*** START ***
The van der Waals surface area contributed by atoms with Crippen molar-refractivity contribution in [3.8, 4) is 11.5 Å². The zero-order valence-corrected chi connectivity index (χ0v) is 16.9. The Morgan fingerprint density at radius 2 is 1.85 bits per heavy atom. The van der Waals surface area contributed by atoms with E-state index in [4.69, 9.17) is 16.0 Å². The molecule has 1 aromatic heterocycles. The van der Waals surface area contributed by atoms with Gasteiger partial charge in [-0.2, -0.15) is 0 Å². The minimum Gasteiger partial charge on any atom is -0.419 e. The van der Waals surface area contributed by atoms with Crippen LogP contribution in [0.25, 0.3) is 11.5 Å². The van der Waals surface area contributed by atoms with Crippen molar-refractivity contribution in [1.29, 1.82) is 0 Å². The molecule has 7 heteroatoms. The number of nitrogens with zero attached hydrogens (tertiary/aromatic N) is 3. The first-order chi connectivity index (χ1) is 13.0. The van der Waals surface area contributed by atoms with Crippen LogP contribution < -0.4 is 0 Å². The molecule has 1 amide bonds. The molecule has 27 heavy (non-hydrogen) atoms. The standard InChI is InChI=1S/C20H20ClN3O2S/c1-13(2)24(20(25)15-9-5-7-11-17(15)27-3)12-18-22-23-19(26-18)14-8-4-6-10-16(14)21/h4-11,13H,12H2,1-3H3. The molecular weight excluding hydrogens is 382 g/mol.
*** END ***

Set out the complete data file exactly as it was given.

The van der Waals surface area contributed by atoms with Crippen molar-refractivity contribution in [3.8, 4) is 11.5 Å². The zero-order valence-corrected chi connectivity index (χ0v) is 16.9. The Morgan fingerprint density at radius 2 is 1.85 bits per heavy atom. The van der Waals surface area contributed by atoms with E-state index in [4.69, 9.17) is 16.0 Å². The molecule has 1 aromatic heterocycles. The van der Waals surface area contributed by atoms with Gasteiger partial charge in [-0.2, -0.15) is 0 Å². The minimum Gasteiger partial charge on any atom is -0.419 e. The van der Waals surface area contributed by atoms with Crippen LogP contribution in [0.25, 0.3) is 11.5 Å². The van der Waals surface area contributed by atoms with Crippen molar-refractivity contribution in [1.29, 1.82) is 0 Å². The molecule has 7 heteroatoms. The number of nitrogens with zero attached hydrogens (tertiary/aromatic N) is 3. The first-order chi connectivity index (χ1) is 13.0. The van der Waals surface area contributed by atoms with Crippen LogP contribution < -0.4 is 0 Å². The molecule has 1 amide bonds. The molecule has 27 heavy (non-hydrogen) atoms. The standard InChI is InChI=1S/C20H20ClN3O2S/c1-13(2)24(20(25)15-9-5-7-11-17(15)27-3)12-18-22-23-19(26-18)14-8-4-6-10-16(14)21/h4-11,13H,12H2,1-3H3. The molecular weight excluding hydrogens is 382 g/mol.